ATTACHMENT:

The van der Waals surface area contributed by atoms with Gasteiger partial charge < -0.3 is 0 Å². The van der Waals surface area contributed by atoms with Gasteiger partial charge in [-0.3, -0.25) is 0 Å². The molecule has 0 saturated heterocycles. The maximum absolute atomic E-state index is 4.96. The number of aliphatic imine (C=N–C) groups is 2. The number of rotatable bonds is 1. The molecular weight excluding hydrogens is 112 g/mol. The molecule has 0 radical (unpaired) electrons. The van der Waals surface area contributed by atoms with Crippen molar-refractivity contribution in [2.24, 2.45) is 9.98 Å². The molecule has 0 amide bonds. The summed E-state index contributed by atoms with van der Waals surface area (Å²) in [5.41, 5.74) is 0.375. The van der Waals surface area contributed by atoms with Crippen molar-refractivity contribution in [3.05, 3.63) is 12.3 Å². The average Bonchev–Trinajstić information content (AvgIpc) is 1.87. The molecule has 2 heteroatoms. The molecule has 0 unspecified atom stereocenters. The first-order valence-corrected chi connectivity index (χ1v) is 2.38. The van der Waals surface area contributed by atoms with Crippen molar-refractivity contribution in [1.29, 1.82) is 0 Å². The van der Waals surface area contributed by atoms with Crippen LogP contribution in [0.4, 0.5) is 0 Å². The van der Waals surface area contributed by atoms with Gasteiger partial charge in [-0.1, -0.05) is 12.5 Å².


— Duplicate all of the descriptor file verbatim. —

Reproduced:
The van der Waals surface area contributed by atoms with Gasteiger partial charge < -0.3 is 0 Å². The van der Waals surface area contributed by atoms with Gasteiger partial charge in [-0.3, -0.25) is 0 Å². The molecule has 0 saturated heterocycles. The maximum absolute atomic E-state index is 4.96. The number of aliphatic imine (C=N–C) groups is 2. The number of rotatable bonds is 1. The molecular weight excluding hydrogens is 112 g/mol. The molecule has 0 radical (unpaired) electrons. The van der Waals surface area contributed by atoms with Crippen molar-refractivity contribution in [2.24, 2.45) is 9.98 Å². The molecule has 0 amide bonds. The summed E-state index contributed by atoms with van der Waals surface area (Å²) in [5.41, 5.74) is 0.375. The van der Waals surface area contributed by atoms with Crippen molar-refractivity contribution in [3.05, 3.63) is 12.3 Å². The average Bonchev–Trinajstić information content (AvgIpc) is 1.87. The molecule has 2 heteroatoms. The molecule has 0 unspecified atom stereocenters. The first-order valence-corrected chi connectivity index (χ1v) is 2.38. The van der Waals surface area contributed by atoms with Crippen molar-refractivity contribution in [1.29, 1.82) is 0 Å². The van der Waals surface area contributed by atoms with Crippen LogP contribution in [0.4, 0.5) is 0 Å². The van der Waals surface area contributed by atoms with Gasteiger partial charge in [-0.1, -0.05) is 12.5 Å².